May 1st, 2007

wasted AND stoned

Vice Watch

I like to keep a running tab of my level of indulgence in various vices. This lets me shape my future and see how far I've come, as a man and as an American. Let's see where we are now.

ALCOHOL: Oh, yes, very much so, indeed. Not only have I been shoring up the home bar (now that I actually have a bar, sort of) and making nightly efforts to deplete my Scotch supply (the Peat Monster calamityjon got me is entirely gone), but I've actually been attending happy hour with my co-workers at a joint that features boutique gin. Liveracious!

DRUGS: Since I have yet to find a good, safe source for weed here in SATX, I honestly haven't been zooting nearly as much as I'd like to recently. If I make a trip to Austin sometime soon, though, I'm going to load up, stop at a head shop and get a new narghile, and commence to wasting the remainder of my life. I occasionally suffer from pain, so it's medicinal.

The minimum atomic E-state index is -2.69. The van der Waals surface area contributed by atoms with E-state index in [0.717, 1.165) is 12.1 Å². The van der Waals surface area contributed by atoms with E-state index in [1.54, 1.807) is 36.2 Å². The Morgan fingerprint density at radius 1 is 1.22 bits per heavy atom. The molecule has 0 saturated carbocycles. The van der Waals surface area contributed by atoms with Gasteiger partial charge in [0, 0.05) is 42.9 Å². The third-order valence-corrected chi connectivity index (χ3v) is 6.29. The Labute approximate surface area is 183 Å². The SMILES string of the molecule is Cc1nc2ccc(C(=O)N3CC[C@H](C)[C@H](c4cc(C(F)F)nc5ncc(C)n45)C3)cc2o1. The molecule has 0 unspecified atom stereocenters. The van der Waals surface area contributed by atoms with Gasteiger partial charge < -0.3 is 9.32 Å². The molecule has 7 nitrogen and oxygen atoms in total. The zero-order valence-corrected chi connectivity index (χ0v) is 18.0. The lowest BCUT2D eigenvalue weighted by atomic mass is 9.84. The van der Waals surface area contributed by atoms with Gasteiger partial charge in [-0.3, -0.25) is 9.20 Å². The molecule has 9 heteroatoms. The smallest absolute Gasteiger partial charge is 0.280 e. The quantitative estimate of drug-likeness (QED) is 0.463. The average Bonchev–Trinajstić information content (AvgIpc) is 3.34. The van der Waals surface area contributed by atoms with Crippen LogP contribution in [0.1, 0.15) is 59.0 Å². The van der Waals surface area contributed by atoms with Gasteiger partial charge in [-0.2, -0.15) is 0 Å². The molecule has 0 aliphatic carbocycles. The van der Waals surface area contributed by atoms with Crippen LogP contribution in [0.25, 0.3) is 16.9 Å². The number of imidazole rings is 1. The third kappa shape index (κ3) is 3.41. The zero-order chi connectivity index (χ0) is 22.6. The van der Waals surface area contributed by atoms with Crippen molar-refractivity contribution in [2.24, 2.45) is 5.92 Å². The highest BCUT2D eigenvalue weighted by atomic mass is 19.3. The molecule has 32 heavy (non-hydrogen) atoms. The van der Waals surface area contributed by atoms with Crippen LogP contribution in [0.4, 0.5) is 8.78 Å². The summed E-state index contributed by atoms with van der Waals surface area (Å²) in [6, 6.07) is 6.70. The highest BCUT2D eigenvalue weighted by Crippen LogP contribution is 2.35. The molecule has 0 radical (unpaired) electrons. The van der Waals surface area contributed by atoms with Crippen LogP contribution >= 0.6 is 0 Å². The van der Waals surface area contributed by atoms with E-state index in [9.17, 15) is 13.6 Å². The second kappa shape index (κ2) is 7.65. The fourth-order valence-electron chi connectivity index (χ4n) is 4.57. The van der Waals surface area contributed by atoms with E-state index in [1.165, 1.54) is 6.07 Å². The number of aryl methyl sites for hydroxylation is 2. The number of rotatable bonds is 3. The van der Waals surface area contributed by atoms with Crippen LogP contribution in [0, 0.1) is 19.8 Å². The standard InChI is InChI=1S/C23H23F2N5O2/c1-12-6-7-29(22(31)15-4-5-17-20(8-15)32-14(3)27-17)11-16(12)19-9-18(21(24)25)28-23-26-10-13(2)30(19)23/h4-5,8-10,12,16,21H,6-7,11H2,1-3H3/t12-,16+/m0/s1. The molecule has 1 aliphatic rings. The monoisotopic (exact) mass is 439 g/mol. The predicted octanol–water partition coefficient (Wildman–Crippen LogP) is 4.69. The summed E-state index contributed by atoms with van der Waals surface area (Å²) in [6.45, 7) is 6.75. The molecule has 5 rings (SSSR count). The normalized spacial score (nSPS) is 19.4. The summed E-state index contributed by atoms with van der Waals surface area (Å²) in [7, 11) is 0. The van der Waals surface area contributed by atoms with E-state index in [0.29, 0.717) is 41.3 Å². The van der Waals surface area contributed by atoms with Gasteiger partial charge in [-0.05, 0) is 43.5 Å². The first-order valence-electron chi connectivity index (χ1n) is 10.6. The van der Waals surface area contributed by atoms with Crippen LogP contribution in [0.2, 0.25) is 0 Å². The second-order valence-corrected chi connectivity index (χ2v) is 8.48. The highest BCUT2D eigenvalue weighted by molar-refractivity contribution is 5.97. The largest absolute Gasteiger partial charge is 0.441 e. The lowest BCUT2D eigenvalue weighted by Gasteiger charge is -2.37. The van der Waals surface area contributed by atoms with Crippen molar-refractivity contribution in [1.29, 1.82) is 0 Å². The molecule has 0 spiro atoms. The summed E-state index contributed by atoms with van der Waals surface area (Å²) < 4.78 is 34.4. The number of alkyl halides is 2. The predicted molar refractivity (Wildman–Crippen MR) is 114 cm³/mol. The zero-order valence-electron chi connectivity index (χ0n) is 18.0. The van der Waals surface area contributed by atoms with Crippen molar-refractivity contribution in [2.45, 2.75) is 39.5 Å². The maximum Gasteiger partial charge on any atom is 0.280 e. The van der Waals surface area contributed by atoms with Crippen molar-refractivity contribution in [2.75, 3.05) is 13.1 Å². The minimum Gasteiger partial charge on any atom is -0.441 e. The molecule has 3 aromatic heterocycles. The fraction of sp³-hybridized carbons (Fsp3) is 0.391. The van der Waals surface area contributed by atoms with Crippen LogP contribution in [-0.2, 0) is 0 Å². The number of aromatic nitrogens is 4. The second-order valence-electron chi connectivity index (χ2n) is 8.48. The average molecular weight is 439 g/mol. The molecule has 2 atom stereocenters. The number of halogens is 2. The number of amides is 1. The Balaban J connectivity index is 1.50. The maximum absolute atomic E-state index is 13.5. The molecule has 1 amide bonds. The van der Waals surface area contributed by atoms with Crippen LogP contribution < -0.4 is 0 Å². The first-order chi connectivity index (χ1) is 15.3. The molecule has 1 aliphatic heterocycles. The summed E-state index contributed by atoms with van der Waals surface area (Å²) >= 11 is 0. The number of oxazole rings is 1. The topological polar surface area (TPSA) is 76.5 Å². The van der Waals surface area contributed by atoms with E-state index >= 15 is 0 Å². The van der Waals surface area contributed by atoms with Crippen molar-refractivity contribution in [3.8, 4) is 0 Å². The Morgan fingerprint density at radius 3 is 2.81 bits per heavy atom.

GAMBLING: I have recently rediscovered my love of wagering, and am not only longing for another poker night with the Austin contingent, but am making lots of petty spot bets around the office. However, I don't think this will bloom into a full-blown addiction, not so much because I have tremendous willpower or am especially skilled at gaming, but more because I am a cheapskate.

PROSTITUTION: The fact that I have not yet and probably never will engage the services of a sex worker has a lot less to do with morality than it does shame, embarrassment, and a vague and almost certainly misplaced sense of propriety. However, I will cop to a substantial increase (from "none" to "some") in my recent intake of pornography.

Sadly, my vices these days tend more towards Post-War American Lazy Man (sleeping late, eating too much grilled meat, watching television) than Pre-War American Arch-Criminal (navigating the underworld, gaming the system, undermining the social order). I'm just another boring old fuck co-opted by his PlayStation. On the other hand, though, I'm still better-looking than J. Edgar Hoover, either in or out of a dress.
it's a thinker

Consider the following.